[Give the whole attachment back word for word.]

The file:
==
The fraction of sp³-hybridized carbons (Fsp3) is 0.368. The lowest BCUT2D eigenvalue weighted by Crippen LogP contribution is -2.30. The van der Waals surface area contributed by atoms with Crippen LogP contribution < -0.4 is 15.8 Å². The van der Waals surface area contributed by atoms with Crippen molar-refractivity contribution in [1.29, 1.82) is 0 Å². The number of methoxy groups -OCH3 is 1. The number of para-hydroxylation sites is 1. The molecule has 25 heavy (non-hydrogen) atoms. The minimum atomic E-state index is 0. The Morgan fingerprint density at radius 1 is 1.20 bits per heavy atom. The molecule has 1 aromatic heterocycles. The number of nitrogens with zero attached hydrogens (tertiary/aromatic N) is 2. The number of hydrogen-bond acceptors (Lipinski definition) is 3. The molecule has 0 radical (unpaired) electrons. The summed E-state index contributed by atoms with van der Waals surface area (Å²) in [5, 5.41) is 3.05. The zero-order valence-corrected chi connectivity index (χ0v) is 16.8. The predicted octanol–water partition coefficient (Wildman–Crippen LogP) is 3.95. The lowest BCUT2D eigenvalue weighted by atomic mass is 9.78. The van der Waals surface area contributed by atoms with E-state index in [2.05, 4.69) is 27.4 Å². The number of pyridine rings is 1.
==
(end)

The fraction of sp³-hybridized carbons (Fsp3) is 0.368. The lowest BCUT2D eigenvalue weighted by Crippen LogP contribution is -2.30. The van der Waals surface area contributed by atoms with Crippen LogP contribution < -0.4 is 15.8 Å². The van der Waals surface area contributed by atoms with Crippen molar-refractivity contribution in [1.29, 1.82) is 0 Å². The number of methoxy groups -OCH3 is 1. The number of para-hydroxylation sites is 1. The molecule has 25 heavy (non-hydrogen) atoms. The minimum atomic E-state index is 0. The Morgan fingerprint density at radius 1 is 1.20 bits per heavy atom. The molecule has 1 aromatic heterocycles. The number of nitrogens with zero attached hydrogens (tertiary/aromatic N) is 2. The number of hydrogen-bond acceptors (Lipinski definition) is 3. The molecule has 0 radical (unpaired) electrons. The summed E-state index contributed by atoms with van der Waals surface area (Å²) in [5, 5.41) is 3.05. The zero-order valence-corrected chi connectivity index (χ0v) is 16.8. The predicted octanol–water partition coefficient (Wildman–Crippen LogP) is 3.95. The lowest BCUT2D eigenvalue weighted by atomic mass is 9.78. The van der Waals surface area contributed by atoms with E-state index in [2.05, 4.69) is 27.4 Å². The number of pyridine rings is 1.